'I am desperate': thousands of Australians stuck abroad amid coronavirus plead for help to get home

Ben Doherty

Almost 300 Australians have landed in Sydney on a commercial repatriation flight from South America, but thousands of citizens and permanent residents still remain stranded across the world as airlines cease flying and more national borders lock down.

Many still stranded have been caught by desperate family circumstance, suddenly cancelled flights or closed borders and fear the window to return home is rapidly closing without definitive action from the Australian government to repatriate its citizens.

They have begged for the government to launch repatriation flights, as other countries have, to rescue them.

Trapped in India’s lockdown

Hundreds of Australians have been stranded in the world’s largest lockdown, imposed by the Indian prime minister, Narendra Modi, on the country’s 1.3 billion people.

Vipul, an Australian permanent resident who was waiting on his citizenship ceremony, cannot return home to his wife and two-year-old son in Melbourne.

He had come to Navsari, in the western Indian state of Gujarat, to see his brother, who was critically ill with cancer. His return flight to Australia was cancelled and the imposition of a martially enforced lockdown of all of India has left him unable to find a way home.

Related: Australians trapped in India's coronavirus lockdown fear running out of food and water

“I am desperate to see my wife and son, who are alone in Australia in this pandemic situation,” he said. “Please help me out to fly to Melbourne as soon as possible.”

Internal travel in India is also heavily restricted. Modi, formerly the chief minister of Gujarat state, told the country’s population: “Forget what going out means.”

Vipul told the Guardian: “I would also have to go by road from Navsari in Gujarat to Mumbai to catch the flight. It is 400km by road to Mumbai from where I am now.”

Max Larkin, a student from Western Australia, said police in Rishikesh, in the foothills of the Himalayas, were strictly and at times violently enforcing the lockdown. No one was allowed out, except for three hours in the morning when essential shops – food markets and pharmacies – were open between 7am and 10am.

“There are shortages in food by the end of the morning because it’s chaos,” Larkin said. “The policy of only three hours is mental because overcrowding happens and people fight over food. The chance of spreading disease is much higher.”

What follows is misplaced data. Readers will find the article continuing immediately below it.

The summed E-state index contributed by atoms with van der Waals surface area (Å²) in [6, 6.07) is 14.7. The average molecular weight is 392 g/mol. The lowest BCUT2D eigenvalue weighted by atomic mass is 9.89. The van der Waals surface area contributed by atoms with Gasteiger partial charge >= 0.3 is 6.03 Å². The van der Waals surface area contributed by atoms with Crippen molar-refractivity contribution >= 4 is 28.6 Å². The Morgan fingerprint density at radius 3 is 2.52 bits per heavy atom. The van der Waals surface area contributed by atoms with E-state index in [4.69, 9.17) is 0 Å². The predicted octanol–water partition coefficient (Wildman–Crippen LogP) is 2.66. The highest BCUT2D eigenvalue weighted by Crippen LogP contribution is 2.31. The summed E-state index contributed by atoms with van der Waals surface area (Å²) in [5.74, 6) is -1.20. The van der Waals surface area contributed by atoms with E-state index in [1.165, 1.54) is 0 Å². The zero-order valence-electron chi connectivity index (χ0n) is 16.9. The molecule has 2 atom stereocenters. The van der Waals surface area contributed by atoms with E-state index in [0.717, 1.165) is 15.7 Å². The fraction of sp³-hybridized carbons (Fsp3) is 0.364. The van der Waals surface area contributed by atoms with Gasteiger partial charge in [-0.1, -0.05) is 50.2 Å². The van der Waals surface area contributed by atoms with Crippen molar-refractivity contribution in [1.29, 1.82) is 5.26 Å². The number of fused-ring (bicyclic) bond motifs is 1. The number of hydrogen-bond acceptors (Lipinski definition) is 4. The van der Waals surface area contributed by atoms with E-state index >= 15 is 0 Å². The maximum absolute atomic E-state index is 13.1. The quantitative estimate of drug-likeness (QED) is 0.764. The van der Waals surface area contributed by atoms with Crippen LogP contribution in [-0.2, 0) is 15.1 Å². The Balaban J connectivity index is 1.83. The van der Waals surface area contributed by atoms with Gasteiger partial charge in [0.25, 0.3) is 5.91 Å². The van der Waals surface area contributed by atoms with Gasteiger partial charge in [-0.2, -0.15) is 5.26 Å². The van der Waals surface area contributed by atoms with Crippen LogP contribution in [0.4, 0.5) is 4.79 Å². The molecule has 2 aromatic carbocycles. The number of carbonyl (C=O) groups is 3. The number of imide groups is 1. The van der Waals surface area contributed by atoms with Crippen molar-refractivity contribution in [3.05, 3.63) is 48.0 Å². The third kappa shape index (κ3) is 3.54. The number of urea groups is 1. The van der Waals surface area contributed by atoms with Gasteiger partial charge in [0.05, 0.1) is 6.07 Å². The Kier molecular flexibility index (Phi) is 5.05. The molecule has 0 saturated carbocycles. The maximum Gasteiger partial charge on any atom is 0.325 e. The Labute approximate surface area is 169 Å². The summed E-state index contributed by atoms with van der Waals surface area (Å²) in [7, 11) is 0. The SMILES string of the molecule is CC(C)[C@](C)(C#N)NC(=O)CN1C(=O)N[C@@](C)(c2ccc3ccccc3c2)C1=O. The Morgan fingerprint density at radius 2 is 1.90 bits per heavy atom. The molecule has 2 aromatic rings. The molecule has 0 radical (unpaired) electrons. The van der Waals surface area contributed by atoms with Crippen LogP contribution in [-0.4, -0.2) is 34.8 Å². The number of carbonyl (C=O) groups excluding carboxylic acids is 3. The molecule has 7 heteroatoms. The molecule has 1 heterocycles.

India has a relatively low number of Covid-19 cases, with 1,024 infections and 95 deaths. But most states have recorded cases and there are widespread concerns the true number of infections could be significantly higher because testing is not widespread.

“There is undeniable poverty and many people ... don’t have access to healthcare,” Larkin said. “The beds will fill up in no time; 1.3 billion people is hard to manage at the best of times. Our government can’t even manage 28 million. They are talking about using hydroxychloroquine, which is an anti-malarial drug with awful side effects.

“Another aspect that should be considered is the fact that a majority of Indians are daily wage-earners … if they aren’t allowed out, they will starve. I am not sure how long they will stay at home for a virus if faced with starvation. We are kind of scared of the chance of riots if people are forced to stay home without economic help from the government.”

Larkin stressed that he was safe and well, but dispirited watching other foreign nationals being repatriated by their governments while Australians remained stranded, facing an unknown future. Citizens of the Czech Republic, France, Germany and other European countries as well the US, Canada and Israel have been repatriated on government run-flights.

“I don’t know what to do, and it really comes down to uncertainty,” he said. “We need to know what’s going to happen and what we must do and the only way that can happen is if there is a genuine effort by the Australian government to act in the best interests of all its citizens, even the ones overseas.